Authors: A. S. Byatt

  • Last updated on December 10, 2021

English novelist, short-story writer, and critic

Author Works

Long Fiction:

Shadow of a Sun, 1964 (also known as The Shadow of the Sun, 1993)

The Game, 1967

The Virgin in the Garden, 1978

Still Life, 1985

Possession, 1990

Angels and Insects: Two Novellas, 1992

Babel Tower, 1996

The Biographer’s Tale, 2000

A Whistling Woman, 2002

Short Fiction:

Sugar, and Other Stories, 1987

The Matisse Stories, 1993

The Djinn in the Nightingale’s Eye: Five Fairy Stories, 1997

Elementals: Stories of Fire and Ice, 1998

Nonfiction:

Degrees of Freedom: The Novels of Iris Murdoch, 1965

Wordsworth and Coleridge in Their Time, 1970 (republished as Unruly Times, 1989)

Iris Murdoch, 1976

Passions of the Mind: Selected Writings, 1991

Imagining Characters: Conversations About Women Writers–Jane Austen, Charlotte Brontë, George Eliot, Willa Cather, Iris Murdoch, and Toni Morrison, 1997 (with Ignes Sodre)

On Histories and Stories: Selected Essays, 2000

Portraits in Fiction, 2001

Biography

Antonia Susan Byatt (BI-uht) began her career as a novelist in the shadow of her younger sister Margaret Drabble’s reputation as a novelist of quality and considerable popularity. Drabble, who used the family surname, began writing novels in the 1960’s, and it was assumed that Byatt, who took her first husband’s surname, would become an academic. Byatt’s first book was a study of the novelist Iris Murdoch, and she became a part-time lecturer at the University of London in the 1960’s, after studies at Cambridge, Bryn Mawr, and Oxford.{$I[AN]9810002065}{$I[A]Byatt, A. S.}{$I[geo]WOMEN;Byatt, A. S.}{$I[geo]ENGLAND;Byatt, A. S.}{$I[tim]1936;Byatt, A. S.}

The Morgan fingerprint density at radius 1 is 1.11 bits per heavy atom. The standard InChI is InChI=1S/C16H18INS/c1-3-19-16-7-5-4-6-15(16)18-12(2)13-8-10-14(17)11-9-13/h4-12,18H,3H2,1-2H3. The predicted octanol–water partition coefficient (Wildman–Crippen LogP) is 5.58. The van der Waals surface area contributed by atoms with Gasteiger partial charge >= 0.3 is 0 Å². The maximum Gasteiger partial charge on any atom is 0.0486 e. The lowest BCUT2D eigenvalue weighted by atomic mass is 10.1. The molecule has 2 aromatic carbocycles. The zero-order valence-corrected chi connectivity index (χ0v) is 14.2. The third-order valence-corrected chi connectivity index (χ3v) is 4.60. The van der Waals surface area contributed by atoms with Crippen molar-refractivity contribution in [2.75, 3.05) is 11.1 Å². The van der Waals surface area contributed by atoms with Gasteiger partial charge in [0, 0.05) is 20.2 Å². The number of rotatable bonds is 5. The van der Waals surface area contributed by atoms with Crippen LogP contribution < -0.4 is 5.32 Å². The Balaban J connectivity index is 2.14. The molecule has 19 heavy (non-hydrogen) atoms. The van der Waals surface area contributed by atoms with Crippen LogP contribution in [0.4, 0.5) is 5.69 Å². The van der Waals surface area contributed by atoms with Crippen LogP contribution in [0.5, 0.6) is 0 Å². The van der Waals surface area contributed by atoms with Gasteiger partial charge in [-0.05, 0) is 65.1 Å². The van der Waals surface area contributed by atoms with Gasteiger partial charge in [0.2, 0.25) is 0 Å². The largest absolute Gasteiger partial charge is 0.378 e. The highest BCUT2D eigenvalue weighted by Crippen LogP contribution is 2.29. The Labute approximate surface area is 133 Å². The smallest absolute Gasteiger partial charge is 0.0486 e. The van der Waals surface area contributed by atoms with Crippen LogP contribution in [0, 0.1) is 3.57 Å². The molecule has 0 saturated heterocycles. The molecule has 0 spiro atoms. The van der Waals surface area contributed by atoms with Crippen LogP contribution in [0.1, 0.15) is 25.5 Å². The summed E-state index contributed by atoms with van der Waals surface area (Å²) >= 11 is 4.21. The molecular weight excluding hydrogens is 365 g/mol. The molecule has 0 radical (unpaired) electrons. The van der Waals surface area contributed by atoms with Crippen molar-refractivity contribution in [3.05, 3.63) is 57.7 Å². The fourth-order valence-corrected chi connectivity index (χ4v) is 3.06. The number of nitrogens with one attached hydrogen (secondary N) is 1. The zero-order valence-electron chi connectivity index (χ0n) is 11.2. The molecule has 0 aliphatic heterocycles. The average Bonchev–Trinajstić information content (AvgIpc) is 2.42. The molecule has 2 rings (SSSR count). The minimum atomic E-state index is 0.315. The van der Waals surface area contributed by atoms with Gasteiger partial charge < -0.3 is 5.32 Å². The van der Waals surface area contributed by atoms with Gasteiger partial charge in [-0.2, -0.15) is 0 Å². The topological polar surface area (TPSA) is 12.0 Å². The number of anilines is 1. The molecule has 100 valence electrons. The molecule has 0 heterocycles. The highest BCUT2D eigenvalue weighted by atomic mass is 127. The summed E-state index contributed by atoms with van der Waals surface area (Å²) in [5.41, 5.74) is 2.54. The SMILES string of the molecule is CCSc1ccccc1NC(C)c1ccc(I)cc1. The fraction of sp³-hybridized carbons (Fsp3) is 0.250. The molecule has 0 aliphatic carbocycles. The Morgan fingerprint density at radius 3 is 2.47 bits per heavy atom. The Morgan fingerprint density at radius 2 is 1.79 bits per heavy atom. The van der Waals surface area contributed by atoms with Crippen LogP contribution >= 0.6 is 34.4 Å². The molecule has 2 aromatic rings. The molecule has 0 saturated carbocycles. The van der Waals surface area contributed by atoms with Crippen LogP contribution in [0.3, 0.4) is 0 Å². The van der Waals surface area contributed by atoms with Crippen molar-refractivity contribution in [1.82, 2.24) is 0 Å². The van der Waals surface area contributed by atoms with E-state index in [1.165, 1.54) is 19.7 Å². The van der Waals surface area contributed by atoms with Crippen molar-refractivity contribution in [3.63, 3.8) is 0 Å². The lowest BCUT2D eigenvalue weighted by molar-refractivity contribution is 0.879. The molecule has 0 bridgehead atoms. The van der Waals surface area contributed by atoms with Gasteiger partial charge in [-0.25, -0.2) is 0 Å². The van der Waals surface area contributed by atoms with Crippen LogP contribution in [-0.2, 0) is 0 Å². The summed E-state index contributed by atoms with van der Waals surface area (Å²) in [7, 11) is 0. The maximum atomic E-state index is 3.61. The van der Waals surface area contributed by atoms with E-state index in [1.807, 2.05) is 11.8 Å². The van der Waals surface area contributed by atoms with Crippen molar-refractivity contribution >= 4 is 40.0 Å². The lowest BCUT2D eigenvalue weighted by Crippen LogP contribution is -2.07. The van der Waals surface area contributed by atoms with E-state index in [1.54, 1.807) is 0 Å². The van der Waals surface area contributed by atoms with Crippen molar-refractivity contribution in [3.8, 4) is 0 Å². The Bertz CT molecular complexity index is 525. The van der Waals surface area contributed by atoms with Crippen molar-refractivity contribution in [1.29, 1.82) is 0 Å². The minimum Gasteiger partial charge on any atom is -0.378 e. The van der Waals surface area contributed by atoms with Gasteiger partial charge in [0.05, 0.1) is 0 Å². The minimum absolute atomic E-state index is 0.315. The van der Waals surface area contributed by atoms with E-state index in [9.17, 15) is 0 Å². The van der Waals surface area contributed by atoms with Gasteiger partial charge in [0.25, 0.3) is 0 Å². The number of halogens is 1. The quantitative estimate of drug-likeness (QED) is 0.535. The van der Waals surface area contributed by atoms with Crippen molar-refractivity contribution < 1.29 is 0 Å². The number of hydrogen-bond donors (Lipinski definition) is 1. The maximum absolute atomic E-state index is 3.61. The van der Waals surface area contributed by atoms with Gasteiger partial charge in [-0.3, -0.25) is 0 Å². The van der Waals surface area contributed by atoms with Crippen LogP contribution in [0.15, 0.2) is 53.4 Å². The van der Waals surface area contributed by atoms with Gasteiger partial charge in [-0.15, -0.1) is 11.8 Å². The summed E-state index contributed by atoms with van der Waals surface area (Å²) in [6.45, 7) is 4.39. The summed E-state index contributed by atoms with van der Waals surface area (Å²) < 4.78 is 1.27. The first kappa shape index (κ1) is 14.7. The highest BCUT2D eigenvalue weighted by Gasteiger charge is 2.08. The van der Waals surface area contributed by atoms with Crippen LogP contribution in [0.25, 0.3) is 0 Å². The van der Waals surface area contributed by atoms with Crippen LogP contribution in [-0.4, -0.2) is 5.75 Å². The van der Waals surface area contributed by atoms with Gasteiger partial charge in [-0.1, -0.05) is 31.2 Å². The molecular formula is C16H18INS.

Byatt published her first novel, Shadow of a Sun, in 1964 and a second, The Game, in 1967. These were received with quiet approval but had only modest sales, and in 1972, she became a full-time lecturer at the University of London. Drabble, who continued to publish novels throughout this period, became a popular book reviewer and a minor media celebrity, while Byatt quietly pursued her academic career. In 1978 Byatt produced a substantial novel, The Virgin in the Garden, a formidable study of two intelligent, charming sisters starting out on their adult life. It was offered as the first of a quartet. The second volume, Still Life, appeared in 1985, the third, Babel Tower, was published in 1996, and the fourth, A Whistling Woman, in 2002. The latter book brought the story of the two sisters up to the 1960’s. Byatt’s fifth novel, Possession, which won the prestigious Booker Prize, has overshadowed the trilogy in both popularity and critical acclaim, although it may not be, in fact, quite as fine artistically as The Virgin in the Garden and Still Life.

Possession is an unusual example of a novel of literary merit and technical weight transcending the public’s usual lack of interest in serious novels. This is partly because the book is, at heart, a love story, but part of its appeal lies in its technical complexity and in its incorporation of formidable amounts of poetry, supposedly written by the lovers. Two time frames are used in the plot, in which late twentieth century scholars are on the trail of two famous English writers of the nineteenth century. Byatt draws on her scholastic background to create successful imitations of nineteenth century poetry, using the style of Robert Browning for the male lover and a combination of Christina Rossetti and Emily Dickinson for the female writer. The novelty of this, combined with a kind of scholastic, twentieth century mystery tour, caught the fancy of both the critics and the public. (The book was turned into a movie directed by Neil LaBute in 2002.)